Studies of gas-phase ion/molecule reacations in relation to a proposed ionic mechanism of soot formation

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Title:
Studies of gas-phase ion/molecule reacations in relation to a proposed ionic mechanism of soot formation
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viii, 196 leaves : ill. ; 28 cm.
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English
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Öztürk, Feza
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Subjects

Subjects / Keywords:
Soot -- Environmental aspects   ( lcsh )
Combustion deposits in engines   ( lcsh )
Ionization of gases   ( lcsh )
Hydrocarbons -- Combustion   ( lcsh )
Genre:
bibliography   ( marcgt )
theses   ( marcgt )
non-fiction   ( marcgt )

Notes

Thesis:
Thesis (Ph. D.)--University of Florida, 1988.
Bibliography:
Includes bibliographical references.
Statement of Responsibility:
by Feza Öztürk.
General Note:
Typescript.
General Note:
Vita.

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University of Florida
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Full Text














STUDIES OF GAS-PHASE ION/MOLECULE REACTIONS
IN RELATION TO A PROPOSED IONIC
MECHANISM OF SOOT FORMATION











BY

FEZA OZTtRK


A DISSERTATION PRESENTED TO THE GRADUATE SCHOOL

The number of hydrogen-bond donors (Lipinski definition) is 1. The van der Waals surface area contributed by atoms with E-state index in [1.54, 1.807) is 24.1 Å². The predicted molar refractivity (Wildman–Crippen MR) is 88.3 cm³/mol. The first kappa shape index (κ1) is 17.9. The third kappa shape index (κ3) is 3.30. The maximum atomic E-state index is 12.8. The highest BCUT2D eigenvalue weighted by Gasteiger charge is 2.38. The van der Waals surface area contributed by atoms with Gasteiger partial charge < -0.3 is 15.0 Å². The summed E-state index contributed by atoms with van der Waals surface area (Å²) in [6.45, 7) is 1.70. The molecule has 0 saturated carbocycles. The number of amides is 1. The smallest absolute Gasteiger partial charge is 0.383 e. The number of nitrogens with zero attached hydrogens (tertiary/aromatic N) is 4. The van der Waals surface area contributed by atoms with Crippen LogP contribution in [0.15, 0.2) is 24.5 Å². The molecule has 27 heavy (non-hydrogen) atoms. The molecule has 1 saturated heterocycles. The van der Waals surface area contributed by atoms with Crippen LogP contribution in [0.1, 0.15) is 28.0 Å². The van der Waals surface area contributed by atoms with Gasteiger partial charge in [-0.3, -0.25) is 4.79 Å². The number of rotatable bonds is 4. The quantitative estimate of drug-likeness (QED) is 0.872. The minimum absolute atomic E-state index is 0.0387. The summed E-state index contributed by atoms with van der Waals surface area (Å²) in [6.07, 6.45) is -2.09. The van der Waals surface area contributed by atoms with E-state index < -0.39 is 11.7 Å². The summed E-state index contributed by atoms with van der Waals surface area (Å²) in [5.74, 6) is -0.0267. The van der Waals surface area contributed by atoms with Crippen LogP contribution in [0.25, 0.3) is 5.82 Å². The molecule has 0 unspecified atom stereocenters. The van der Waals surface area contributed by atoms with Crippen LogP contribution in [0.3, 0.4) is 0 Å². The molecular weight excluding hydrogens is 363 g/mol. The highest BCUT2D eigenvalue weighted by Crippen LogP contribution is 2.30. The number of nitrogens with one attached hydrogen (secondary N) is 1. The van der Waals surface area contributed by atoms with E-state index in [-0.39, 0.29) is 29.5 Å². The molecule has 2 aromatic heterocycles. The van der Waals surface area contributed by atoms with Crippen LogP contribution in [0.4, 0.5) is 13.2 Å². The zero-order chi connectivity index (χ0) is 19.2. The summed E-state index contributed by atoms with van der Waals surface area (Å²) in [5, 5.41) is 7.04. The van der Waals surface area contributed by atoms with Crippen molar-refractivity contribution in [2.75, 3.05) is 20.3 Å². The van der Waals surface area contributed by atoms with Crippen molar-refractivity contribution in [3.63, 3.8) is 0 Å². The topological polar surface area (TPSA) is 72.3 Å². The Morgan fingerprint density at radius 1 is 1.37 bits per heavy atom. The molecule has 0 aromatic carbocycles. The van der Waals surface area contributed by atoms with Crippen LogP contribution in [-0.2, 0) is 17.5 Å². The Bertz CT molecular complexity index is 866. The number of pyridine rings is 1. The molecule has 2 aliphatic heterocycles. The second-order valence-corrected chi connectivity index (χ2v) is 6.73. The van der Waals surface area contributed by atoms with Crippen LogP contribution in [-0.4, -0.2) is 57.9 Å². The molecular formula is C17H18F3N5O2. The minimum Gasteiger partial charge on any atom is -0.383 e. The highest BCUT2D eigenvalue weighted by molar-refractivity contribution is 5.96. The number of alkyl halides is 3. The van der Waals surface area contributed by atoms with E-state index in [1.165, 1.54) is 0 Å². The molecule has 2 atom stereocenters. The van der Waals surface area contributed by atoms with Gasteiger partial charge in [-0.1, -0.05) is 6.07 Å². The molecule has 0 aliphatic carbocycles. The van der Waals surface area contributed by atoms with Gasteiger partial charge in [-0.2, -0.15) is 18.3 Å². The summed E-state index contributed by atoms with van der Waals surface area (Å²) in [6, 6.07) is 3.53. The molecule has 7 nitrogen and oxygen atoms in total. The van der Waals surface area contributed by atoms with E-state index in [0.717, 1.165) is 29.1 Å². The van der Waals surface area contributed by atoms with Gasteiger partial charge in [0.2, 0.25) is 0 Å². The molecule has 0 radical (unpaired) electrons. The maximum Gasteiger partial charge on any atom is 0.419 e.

OF THE UNIVERSITY OF FLORIDA IN
PARTIAL FULFILLMENT OF THE REQUIREMENTS
FOR THE DEGREE OF DOCTOR OF PHILOSOPHY



UNIVERSITY OF FLORIDA


1988 ; PVERS!OF FLORIDA LIBRARIES



































TO ELIF
Digitized by the Internet Archive
in 2011 with funding from
University of Florida, George A. Smathers Libraries with support from LYRASIS and the Sloan Foundation


http://www.archive.org/details/studiesofgasphas00zt
















ACKNOWLEDGEMENTS


This work is the final product of the efforts and

encouragement of many. First, I must thank my colleagues,

Bryan Hearn, Dr. Cliff Watson and Dr. Steve Bach, in the

Eyler group, including Dr. GOkhan Baykut and Dr. Mehdi Moini

who are no longer with the group, for their help and

suggestions. Each one deserves particular thanks for their

special efforts and friendship throughout these last years.

I have greatly benefitted particularly from their technical

experience and skills whenever questions and difficulties

arose in the lab.

Next, I wish to acknowledge my research advisor, Dr.

John Eyler, whose guidance and encouragement has enabled me

to experience the intellectual satisfaction and enjoyment of

scientific research. With his research funds, I had the

opportunity to spend my time exclusively doing research and

attend the annual meetings of the American Society of Mass

Spectrometry which provided the best setting for scientific

communication. I also would like to mention his editing

skills which have always assisted me and had a major role in

putting this manuscript to its final form.


ill










I would like to acknowledge Dr. Floyd Wiseman from the

Environics Division of Tyndall Air Force Base for his